either way should give him some fits to get started, and if you are expecting pass, use R1/RT and hot route LB's to hook zones/yellow... and hot route ONE of the SS's to hook as well so you’re still sending 5, dropping 6... I would do the zone audible to the FIELD just to be safe... meaning that if he is on the left hash, then hot route the SS on the right side of your screen, and you can even buzz zone him if he’s going flat... I would still coach tight zones...

...................................F.............. ....................................
.................................................. .....................................
.................................................. .....................................
...................$.............................. ...$................................
....................................... ().................................................

B = Line Backer
$ = SS

for added measure, if you’re good at hot routing, I would do what I described ABOVE... and if you have time, R1/RT and Right Stick LEFT to reblitz the LB playing DE so that his angle goes STRAIGHT UP field...

Great set ups, and hopefully with these tools you can stop the option.

Tuesday, March 2, 2010

4-4 "G" Write Up

Over at Utopia, I've posted my 4-4 "G" write up. While its not quite complete I do plan on the addition of videos and possibly updating the blitz packages and coverages before I put it into .PDF format.

Friday, February 19, 2010

Reading Offensive Tendencies

In order to play effective defense, you have to read your opponent's tendencies. Some plays that are great against some people are going to be garbage against others.

But in order to determine what will work, you need to figure out your opponent's Tendencies.

Where does your opponent throw the ball when he has time?

Does he hit the seams? If so, you may want to move LB's overtop of the TE (or slot receiver) and maybe even man him up.

Does he go for the corners? If so, you may want to consider more buzz (purple) zones.

Does he use 10-yard curls? Purple zones and outside hook zones will help with this. Be sure to bump as well.

Does he use a deep post to get behind your coverage? Make it a habit to play with your coverage to help throw off his reads to prevent this.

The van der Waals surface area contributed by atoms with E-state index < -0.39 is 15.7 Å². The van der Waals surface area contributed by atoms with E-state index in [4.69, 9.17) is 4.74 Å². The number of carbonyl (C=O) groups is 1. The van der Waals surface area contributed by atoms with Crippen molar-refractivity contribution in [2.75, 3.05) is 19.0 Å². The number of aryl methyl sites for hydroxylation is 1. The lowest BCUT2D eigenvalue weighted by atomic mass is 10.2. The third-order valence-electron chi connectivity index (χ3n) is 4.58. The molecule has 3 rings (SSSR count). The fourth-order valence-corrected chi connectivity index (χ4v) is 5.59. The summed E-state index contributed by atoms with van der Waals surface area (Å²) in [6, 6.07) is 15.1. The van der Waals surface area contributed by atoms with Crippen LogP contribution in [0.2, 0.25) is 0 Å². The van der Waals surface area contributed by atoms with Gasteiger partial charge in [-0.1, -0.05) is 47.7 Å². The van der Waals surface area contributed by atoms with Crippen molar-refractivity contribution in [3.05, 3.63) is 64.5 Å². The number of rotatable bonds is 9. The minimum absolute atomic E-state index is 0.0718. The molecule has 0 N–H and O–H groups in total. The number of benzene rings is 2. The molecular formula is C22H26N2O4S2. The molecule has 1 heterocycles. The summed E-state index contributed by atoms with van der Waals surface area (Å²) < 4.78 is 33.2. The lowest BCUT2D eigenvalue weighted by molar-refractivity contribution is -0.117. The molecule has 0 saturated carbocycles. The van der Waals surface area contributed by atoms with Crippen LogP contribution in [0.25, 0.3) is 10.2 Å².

Does your opponent like to roll out? If so, what side does he favor?

This will help you determine where to send pressure from, how to blitz your linemen, etc.

Where does your opponent throw when under pressure?

Will he throw to the shallow middle? If so, use more plays that have 2-3 guys in the middle with hook zones in the default play art.

Will he go to the flats? Corners in flat zones are great for this.

Does he use unbalanced formations often?

If so, make sure you have purple zones on that side. He will likely set up a route combo to that side.

How often does he use screens?

Try to figure out what formations he uses and who the screen goes to. Some people will roll way out to the opposite side. Stop chasing him and read the screen. I see a lot of people run HB Screens out of Shotgun and Singleback sets. If they’re in the Shotgun formations I always manually blitz from the that the HB is on, If I see him stop I’ll recover from my blitzing with the OLB/SS and recover to shut down the screen. As far as WR Screens go, a 2 deep coverage with man coverage under is the way to go.

Can your opponent run out of Shotgun?

This will determine if you can safely move guys out of the box when he's in Shotgun.

Does he use compressed sets?

Remember to move your flats zones out a little if he does. Compressed sets will enable him to throw quick slant-outs if you don't do this. And use buzz zones only to the boundary-side to better control zone holes.

Does your opponent do better against max coverage, or pressure?

Some people are great against the blitz, but are terrible when seeing F@G D. Others rely on having time to throw and will take some sacks. And some people are good against both. Figure out what is more successful and lean more towards that.

(H/T: Michura over at the Madden Boards)

Wednesday, February 3, 2010

Study Notes

- Option Routes I recently found a video on Youtube by DjWill on Option Routes, If you're anything like me and didn't use them at all the following information will change your whole outlook on the routes. Option routes give your WR a chance to read the coverage and find holes in the defense. Best ran against a zone defense, they were a staple of the Run N' Shoot offense and have branched out to other offense.

I remember reading somewhere that either Tiger Ellison or Mouse Davis came up with the concept while watching some kids playing a game of football in the backyard. And while playing the game you kinda have to treat the route as such.

Most option routes are built with 2 or 3 options. All should be able to defeat Cover 0/1/2/3 and some times Cover 4. Throwing to the option route can be dangerous if you dont know what direction the route is going and when the break will be made. Which is why it's important to have a knowledge of all the options the WR has. It's also imperative to have WRs with high AWR at least in the mid to high 80's. This will give them a better chance to make the correct reads and decision and get in the holes between zones.

(Blogger is kicking my butt and not letting me add the video here so...)
video linkage